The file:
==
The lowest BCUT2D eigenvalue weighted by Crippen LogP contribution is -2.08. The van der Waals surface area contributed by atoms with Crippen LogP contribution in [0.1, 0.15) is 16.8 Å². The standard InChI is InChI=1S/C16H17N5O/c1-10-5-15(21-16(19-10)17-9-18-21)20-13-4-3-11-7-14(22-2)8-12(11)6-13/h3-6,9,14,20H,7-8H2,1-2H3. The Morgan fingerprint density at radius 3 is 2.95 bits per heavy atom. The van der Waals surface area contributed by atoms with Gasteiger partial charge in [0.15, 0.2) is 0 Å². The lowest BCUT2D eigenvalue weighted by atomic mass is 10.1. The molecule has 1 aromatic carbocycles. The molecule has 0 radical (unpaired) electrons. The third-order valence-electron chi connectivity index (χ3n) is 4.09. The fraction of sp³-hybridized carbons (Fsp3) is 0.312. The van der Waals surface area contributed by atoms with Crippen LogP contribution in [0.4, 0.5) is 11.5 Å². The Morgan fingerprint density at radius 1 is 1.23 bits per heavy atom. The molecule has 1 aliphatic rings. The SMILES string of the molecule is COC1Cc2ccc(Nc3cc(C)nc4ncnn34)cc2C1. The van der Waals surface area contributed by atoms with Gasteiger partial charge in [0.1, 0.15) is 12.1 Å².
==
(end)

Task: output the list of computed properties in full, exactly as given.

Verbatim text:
The lowest BCUT2D eigenvalue weighted by Crippen LogP contribution is -2.08. The van der Waals surface area contributed by atoms with Crippen LogP contribution in [0.1, 0.15) is 16.8 Å². The standard InChI is InChI=1S/C16H17N5O/c1-10-5-15(21-16(19-10)17-9-18-21)20-13-4-3-11-7-14(22-2)8-12(11)6-13/h3-6,9,14,20H,7-8H2,1-2H3. The Morgan fingerprint density at radius 3 is 2.95 bits per heavy atom. The van der Waals surface area contributed by atoms with Gasteiger partial charge in [0.15, 0.2) is 0 Å². The lowest BCUT2D eigenvalue weighted by atomic mass is 10.1. The molecule has 1 aromatic carbocycles. The molecule has 0 radical (unpaired) electrons. The third-order valence-electron chi connectivity index (χ3n) is 4.09. The fraction of sp³-hybridized carbons (Fsp3) is 0.312. The van der Waals surface area contributed by atoms with Crippen LogP contribution in [0.4, 0.5) is 11.5 Å². The Morgan fingerprint density at radius 1 is 1.23 bits per heavy atom. The molecule has 1 aliphatic rings. The SMILES string of the molecule is COC1Cc2ccc(Nc3cc(C)nc4ncnn34)cc2C1. The van der Waals surface area contributed by atoms with Gasteiger partial charge in [0.1, 0.15) is 12.1 Å².